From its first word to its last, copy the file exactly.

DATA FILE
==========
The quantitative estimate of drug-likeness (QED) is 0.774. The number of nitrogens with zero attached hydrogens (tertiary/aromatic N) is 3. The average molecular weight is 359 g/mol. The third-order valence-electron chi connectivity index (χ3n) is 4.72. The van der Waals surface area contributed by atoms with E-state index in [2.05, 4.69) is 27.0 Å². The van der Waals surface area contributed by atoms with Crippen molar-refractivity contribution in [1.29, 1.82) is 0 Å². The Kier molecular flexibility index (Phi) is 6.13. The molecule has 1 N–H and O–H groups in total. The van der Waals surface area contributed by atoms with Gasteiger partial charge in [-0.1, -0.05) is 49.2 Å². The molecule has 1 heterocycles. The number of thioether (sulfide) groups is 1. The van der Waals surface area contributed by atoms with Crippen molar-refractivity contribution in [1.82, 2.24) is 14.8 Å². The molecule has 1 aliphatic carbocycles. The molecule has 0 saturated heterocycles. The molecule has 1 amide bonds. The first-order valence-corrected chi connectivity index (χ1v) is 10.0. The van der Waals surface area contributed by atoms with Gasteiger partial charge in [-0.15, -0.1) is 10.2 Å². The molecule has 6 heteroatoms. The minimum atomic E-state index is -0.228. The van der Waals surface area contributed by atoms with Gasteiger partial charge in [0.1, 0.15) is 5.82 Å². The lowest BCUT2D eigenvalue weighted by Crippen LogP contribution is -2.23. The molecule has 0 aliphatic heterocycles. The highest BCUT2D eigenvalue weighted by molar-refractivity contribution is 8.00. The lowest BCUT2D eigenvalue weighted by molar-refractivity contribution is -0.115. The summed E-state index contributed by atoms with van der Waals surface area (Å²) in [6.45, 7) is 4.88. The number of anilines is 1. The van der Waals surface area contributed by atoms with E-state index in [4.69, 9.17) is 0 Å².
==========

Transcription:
The quantitative estimate of drug-likeness (QED) is 0.774. The number of nitrogens with zero attached hydrogens (tertiary/aromatic N) is 3. The average molecular weight is 359 g/mol. The third-order valence-electron chi connectivity index (χ3n) is 4.72. The van der Waals surface area contributed by atoms with E-state index in [2.05, 4.69) is 27.0 Å². The van der Waals surface area contributed by atoms with Crippen molar-refractivity contribution in [1.29, 1.82) is 0 Å². The Kier molecular flexibility index (Phi) is 6.13. The molecule has 1 N–H and O–H groups in total. The van der Waals surface area contributed by atoms with Gasteiger partial charge in [-0.1, -0.05) is 49.2 Å². The molecule has 1 heterocycles. The number of thioether (sulfide) groups is 1. The van der Waals surface area contributed by atoms with Crippen molar-refractivity contribution in [1.82, 2.24) is 14.8 Å². The molecule has 1 aliphatic carbocycles. The molecule has 0 saturated heterocycles. The molecule has 1 amide bonds. The first-order valence-corrected chi connectivity index (χ1v) is 10.0. The van der Waals surface area contributed by atoms with Gasteiger partial charge in [-0.15, -0.1) is 10.2 Å². The molecule has 6 heteroatoms. The minimum atomic E-state index is -0.228. The van der Waals surface area contributed by atoms with Gasteiger partial charge in [0.1, 0.15) is 5.82 Å². The lowest BCUT2D eigenvalue weighted by Crippen LogP contribution is -2.23. The molecule has 0 aliphatic heterocycles. The highest BCUT2D eigenvalue weighted by molar-refractivity contribution is 8.00. The lowest BCUT2D eigenvalue weighted by molar-refractivity contribution is -0.115. The summed E-state index contributed by atoms with van der Waals surface area (Å²) in [6.45, 7) is 4.88. The number of anilines is 1. The van der Waals surface area contributed by atoms with E-state index in [4.69, 9.17) is 0 Å².